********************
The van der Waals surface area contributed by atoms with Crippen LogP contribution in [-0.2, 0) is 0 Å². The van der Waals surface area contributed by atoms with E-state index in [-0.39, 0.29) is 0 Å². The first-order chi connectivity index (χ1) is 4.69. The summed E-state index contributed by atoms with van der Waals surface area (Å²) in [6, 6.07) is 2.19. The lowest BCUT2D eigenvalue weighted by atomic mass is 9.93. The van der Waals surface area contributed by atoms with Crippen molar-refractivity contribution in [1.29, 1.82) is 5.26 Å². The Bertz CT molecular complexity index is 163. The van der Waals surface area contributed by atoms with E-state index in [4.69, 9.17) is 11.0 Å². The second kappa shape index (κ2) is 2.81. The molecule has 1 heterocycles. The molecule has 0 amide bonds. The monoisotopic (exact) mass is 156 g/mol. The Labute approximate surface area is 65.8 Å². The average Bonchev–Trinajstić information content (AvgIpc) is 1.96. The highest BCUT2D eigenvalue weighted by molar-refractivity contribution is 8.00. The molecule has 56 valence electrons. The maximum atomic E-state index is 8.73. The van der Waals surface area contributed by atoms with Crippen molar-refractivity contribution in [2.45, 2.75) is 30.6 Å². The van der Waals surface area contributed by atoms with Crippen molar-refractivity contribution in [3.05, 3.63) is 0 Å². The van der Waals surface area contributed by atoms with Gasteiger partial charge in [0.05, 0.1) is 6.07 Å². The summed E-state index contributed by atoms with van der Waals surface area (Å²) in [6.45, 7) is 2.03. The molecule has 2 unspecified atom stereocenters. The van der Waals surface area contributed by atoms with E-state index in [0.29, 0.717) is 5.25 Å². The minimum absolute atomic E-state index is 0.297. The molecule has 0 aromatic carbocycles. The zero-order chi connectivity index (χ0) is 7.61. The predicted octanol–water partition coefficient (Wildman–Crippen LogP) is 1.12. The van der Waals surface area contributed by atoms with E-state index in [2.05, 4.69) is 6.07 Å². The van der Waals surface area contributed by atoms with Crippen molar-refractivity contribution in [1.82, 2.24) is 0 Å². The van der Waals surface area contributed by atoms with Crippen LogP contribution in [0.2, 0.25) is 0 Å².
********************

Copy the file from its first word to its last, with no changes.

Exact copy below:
The van der Waals surface area contributed by atoms with Crippen LogP contribution in [-0.2, 0) is 0 Å². The van der Waals surface area contributed by atoms with E-state index in [-0.39, 0.29) is 0 Å². The first-order chi connectivity index (χ1) is 4.69. The summed E-state index contributed by atoms with van der Waals surface area (Å²) in [6, 6.07) is 2.19. The lowest BCUT2D eigenvalue weighted by atomic mass is 9.93. The van der Waals surface area contributed by atoms with Crippen molar-refractivity contribution in [1.29, 1.82) is 5.26 Å². The Bertz CT molecular complexity index is 163. The van der Waals surface area contributed by atoms with E-state index in [4.69, 9.17) is 11.0 Å². The second kappa shape index (κ2) is 2.81. The molecule has 1 heterocycles. The molecule has 0 amide bonds. The monoisotopic (exact) mass is 156 g/mol. The Labute approximate surface area is 65.8 Å². The average Bonchev–Trinajstić information content (AvgIpc) is 1.96. The highest BCUT2D eigenvalue weighted by molar-refractivity contribution is 8.00. The molecule has 56 valence electrons. The maximum atomic E-state index is 8.73. The van der Waals surface area contributed by atoms with Crippen molar-refractivity contribution in [2.45, 2.75) is 30.6 Å². The van der Waals surface area contributed by atoms with Crippen molar-refractivity contribution in [3.05, 3.63) is 0 Å². The van der Waals surface area contributed by atoms with Gasteiger partial charge in [0.05, 0.1) is 6.07 Å². The summed E-state index contributed by atoms with van der Waals surface area (Å²) in [6.45, 7) is 2.03. The molecule has 2 unspecified atom stereocenters. The van der Waals surface area contributed by atoms with E-state index in [0.29, 0.717) is 5.25 Å². The minimum absolute atomic E-state index is 0.297. The molecule has 0 aromatic carbocycles. The zero-order chi connectivity index (χ0) is 7.61. The predicted octanol–water partition coefficient (Wildman–Crippen LogP) is 1.12. The van der Waals surface area contributed by atoms with E-state index in [2.05, 4.69) is 6.07 Å². The van der Waals surface area contributed by atoms with Crippen molar-refractivity contribution in [1.82, 2.24) is 0 Å². The van der Waals surface area contributed by atoms with Crippen LogP contribution in [0.2, 0.25) is 0 Å².